We would like to thank Dr. Chaudhary and Dr. Varshney for reviewing our article1 and suggesting very pertinent points related to intraocular tuberculosis (TB) and antitubercular therapy. With regard to their first comment on 3 months of isoniazid prophylaxis, we would like to clarify that current evidence does not condone treatment with a single antitubercular therapy agent for any form of active infectious TB including ocular TB.2 The use of single-agent chemotherapy is the current practice before initiation of systemic immunosuppressive therapy in patients where immunosuppression is indicated.3 However, there is no general consensus on duration of single-agent chemotherapy.3 This represents a small group of patients who have suspected immunological manifestations of ocular TB that develop after prior completed multidrug antitubercular therapy regimens for systemic TB. We feel that for the following scenarios, single-drug prophylaxis is adequate:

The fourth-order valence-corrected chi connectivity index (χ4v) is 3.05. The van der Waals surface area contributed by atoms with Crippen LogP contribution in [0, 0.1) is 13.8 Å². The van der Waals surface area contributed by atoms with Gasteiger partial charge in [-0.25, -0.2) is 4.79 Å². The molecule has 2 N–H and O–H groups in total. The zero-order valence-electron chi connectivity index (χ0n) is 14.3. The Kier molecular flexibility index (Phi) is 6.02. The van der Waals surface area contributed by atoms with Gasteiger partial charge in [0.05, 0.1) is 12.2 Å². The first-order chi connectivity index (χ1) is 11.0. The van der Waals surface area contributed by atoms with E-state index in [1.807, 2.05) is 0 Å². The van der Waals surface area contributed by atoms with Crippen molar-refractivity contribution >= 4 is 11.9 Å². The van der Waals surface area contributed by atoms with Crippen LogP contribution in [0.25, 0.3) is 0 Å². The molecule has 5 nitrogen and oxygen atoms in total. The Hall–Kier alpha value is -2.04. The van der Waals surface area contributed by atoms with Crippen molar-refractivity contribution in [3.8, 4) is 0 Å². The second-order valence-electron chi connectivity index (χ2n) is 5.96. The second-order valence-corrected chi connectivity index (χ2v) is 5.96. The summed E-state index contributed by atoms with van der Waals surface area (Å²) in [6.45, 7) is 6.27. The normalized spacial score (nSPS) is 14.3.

These are generally a small group of patients, representing less than 5% of this cohort of patients with peripheral retinal vasculitis.
With regard to their comment on referral for patients with retinal vasculitis with low-grade inflammation to TB specialist, we will like to clarify that these were the patients not on oral steroids and had resolved or minimal inflammation not requiring oral steroids. Hence, the risk of reactivation of latent TB or development of military TB was not considered to be a problem. Furthermore, given that this study was conducted at a tertiary referral hospital, some patients had already been started on steroids in other centers before referral to our center for further assessment and management.
If TB had been the cause of the problem for these patients, they should have developed more florid disease at the time they presented to us, especially after steroid therapy.